All posts by joel

Second Quarter GDP and Weekly Jobless Claims

KEY DATA: GDP: +2.3%; Consumption: +2.9%; Investment: -0.6%; Private Domestic Demand: +2.5%; Consumer Inflation: +2.2%; Excluding Food and Energy: +1.8%/ Jobless Claims: +12,000

IN A NUTSHELL: “Moderate growth and a slight firming in inflation don’t provide either side of the rate-hike debate with much ammunition.”

WHAT IT MEANS: Yesterday, the Fed hinted, slightly, at a bias toward raising rates in September, but they didn’t send a particularly strong message. One of the reasons is that the economy continues to grow at a moderate pace. Second quarter GDP came in a little less than expectations. Keep in mind, the Bureau of Economic Analysis, which crunches the numbers, completed the first round of a massive revision of growth and the way the data are seasonally adjusted. The first quarter of this year, which looked like it contracted by 0.2%, is now seen as having grown by 0.6%. So we started the year out above where we thought, which makes the gain a little better – though nothing spectacular. Second quarter growth was powered by strong vehicle demand. But households bought nondurable goods and spent a fair amount on services. In contrast, business investment declined. Much of that came from a drop in equipment spending, which is probably the oil-patch retrenchment. Housing added nicely to growth, the trade deficit helped as it narrowed a little and inventories played a modest role in slowing activity. The federal government continues to do whatever it can to kill the economy but at least state and local governments are spending again. There was a new measure created that reflects private domestic demand as it excludes trade, inventories and government spending. It rose solidly. This will be watched closely as it relates to what is happening in the domestic economy. On the inflation front, the Personal Consumption Expenditures price index rose at an annualized pace that should make the Fed members happy. Even excluding food and energy, it was near the Fed’s target.   Now it just has to keep that up.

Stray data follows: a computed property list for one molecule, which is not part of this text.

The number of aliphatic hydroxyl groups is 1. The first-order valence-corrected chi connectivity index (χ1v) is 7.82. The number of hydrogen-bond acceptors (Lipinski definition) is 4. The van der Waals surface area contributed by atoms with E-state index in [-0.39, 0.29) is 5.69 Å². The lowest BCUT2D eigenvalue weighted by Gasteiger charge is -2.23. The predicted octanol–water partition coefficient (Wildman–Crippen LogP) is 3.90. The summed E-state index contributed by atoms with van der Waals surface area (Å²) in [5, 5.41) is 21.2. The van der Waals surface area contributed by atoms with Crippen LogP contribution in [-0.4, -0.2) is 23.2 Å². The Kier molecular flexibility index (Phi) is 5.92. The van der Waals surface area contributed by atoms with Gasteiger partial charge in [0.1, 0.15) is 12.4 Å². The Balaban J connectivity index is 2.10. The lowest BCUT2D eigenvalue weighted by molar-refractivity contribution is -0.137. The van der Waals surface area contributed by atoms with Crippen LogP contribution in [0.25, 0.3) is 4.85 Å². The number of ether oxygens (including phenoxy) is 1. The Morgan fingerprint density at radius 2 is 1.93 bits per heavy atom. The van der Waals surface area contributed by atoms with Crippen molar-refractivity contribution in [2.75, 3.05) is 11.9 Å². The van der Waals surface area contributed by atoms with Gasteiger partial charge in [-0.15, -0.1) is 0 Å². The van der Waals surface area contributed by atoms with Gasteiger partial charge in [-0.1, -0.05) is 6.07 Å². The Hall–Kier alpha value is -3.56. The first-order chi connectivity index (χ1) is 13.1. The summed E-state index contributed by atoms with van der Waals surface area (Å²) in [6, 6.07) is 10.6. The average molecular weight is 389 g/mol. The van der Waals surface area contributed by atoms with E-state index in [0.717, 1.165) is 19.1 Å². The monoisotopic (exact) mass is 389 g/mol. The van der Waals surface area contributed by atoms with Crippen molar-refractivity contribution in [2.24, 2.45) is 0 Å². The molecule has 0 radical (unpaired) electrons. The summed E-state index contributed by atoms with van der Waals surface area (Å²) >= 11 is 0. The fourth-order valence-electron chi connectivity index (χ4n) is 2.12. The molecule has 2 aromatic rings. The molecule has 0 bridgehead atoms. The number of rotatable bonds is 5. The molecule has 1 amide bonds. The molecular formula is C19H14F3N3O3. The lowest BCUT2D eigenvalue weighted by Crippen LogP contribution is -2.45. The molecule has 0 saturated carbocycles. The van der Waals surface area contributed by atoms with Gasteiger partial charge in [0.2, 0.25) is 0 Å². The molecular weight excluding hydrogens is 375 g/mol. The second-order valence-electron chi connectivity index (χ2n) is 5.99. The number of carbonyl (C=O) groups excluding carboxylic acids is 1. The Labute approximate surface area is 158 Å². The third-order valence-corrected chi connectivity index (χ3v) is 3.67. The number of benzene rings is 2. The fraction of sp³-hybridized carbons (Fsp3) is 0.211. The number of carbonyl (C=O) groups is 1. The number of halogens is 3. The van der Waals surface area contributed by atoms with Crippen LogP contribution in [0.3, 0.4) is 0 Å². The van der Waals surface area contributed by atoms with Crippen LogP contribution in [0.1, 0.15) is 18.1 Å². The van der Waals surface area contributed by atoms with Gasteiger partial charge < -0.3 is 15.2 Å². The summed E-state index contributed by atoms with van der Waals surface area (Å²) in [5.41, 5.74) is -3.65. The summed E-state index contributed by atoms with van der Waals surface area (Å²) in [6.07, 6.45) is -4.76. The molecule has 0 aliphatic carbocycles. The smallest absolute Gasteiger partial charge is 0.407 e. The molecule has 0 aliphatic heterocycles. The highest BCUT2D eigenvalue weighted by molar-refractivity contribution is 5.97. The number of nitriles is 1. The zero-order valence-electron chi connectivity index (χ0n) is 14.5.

Jobless claims rose last week but the level and 4-week moving average remain at historic lows when adjusted for the size of the labor force. The July employment report, which comes out at the end of next week, should be pretty good.